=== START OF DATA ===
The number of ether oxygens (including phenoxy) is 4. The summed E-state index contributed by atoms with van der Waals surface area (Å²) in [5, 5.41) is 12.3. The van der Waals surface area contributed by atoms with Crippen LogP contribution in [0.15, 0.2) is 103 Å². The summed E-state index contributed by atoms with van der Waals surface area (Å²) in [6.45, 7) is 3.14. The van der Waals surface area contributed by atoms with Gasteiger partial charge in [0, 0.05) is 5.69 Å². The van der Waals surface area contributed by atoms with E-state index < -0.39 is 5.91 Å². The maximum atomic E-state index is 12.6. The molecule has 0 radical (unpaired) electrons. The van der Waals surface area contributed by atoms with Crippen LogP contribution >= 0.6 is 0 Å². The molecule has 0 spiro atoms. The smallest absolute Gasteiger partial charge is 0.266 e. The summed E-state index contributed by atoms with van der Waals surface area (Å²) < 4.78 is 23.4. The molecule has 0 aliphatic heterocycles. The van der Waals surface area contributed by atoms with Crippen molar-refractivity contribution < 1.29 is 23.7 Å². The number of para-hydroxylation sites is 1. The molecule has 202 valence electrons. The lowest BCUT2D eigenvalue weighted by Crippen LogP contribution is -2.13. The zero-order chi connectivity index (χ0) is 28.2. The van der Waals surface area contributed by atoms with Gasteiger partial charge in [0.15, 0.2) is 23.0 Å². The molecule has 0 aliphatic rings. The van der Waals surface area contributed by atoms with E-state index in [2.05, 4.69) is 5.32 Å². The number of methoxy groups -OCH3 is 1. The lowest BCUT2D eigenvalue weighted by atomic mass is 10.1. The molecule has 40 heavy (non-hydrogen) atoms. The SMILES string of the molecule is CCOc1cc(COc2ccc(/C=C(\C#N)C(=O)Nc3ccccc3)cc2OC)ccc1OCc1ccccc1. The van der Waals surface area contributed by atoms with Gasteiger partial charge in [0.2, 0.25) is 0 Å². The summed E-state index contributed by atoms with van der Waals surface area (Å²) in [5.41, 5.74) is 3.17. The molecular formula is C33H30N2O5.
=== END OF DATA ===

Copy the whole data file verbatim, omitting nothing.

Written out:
The number of ether oxygens (including phenoxy) is 4. The summed E-state index contributed by atoms with van der Waals surface area (Å²) in [5, 5.41) is 12.3. The van der Waals surface area contributed by atoms with Crippen LogP contribution in [0.15, 0.2) is 103 Å². The summed E-state index contributed by atoms with van der Waals surface area (Å²) in [6.45, 7) is 3.14. The van der Waals surface area contributed by atoms with Gasteiger partial charge in [0, 0.05) is 5.69 Å². The van der Waals surface area contributed by atoms with E-state index < -0.39 is 5.91 Å². The maximum atomic E-state index is 12.6. The molecule has 0 radical (unpaired) electrons. The van der Waals surface area contributed by atoms with Crippen LogP contribution >= 0.6 is 0 Å². The molecule has 0 spiro atoms. The smallest absolute Gasteiger partial charge is 0.266 e. The summed E-state index contributed by atoms with van der Waals surface area (Å²) < 4.78 is 23.4. The molecule has 0 aliphatic heterocycles. The van der Waals surface area contributed by atoms with Crippen molar-refractivity contribution < 1.29 is 23.7 Å². The number of para-hydroxylation sites is 1. The molecule has 202 valence electrons. The lowest BCUT2D eigenvalue weighted by Crippen LogP contribution is -2.13. The zero-order chi connectivity index (χ0) is 28.2. The van der Waals surface area contributed by atoms with Gasteiger partial charge in [0.15, 0.2) is 23.0 Å². The molecule has 0 aliphatic rings. The van der Waals surface area contributed by atoms with E-state index in [2.05, 4.69) is 5.32 Å². The number of methoxy groups -OCH3 is 1. The lowest BCUT2D eigenvalue weighted by atomic mass is 10.1. The molecule has 40 heavy (non-hydrogen) atoms. The SMILES string of the molecule is CCOc1cc(COc2ccc(/C=C(\C#N)C(=O)Nc3ccccc3)cc2OC)ccc1OCc1ccccc1. The van der Waals surface area contributed by atoms with Gasteiger partial charge in [0.2, 0.25) is 0 Å². The summed E-state index contributed by atoms with van der Waals surface area (Å²) in [5.41, 5.74) is 3.17. The molecular formula is C33H30N2O5.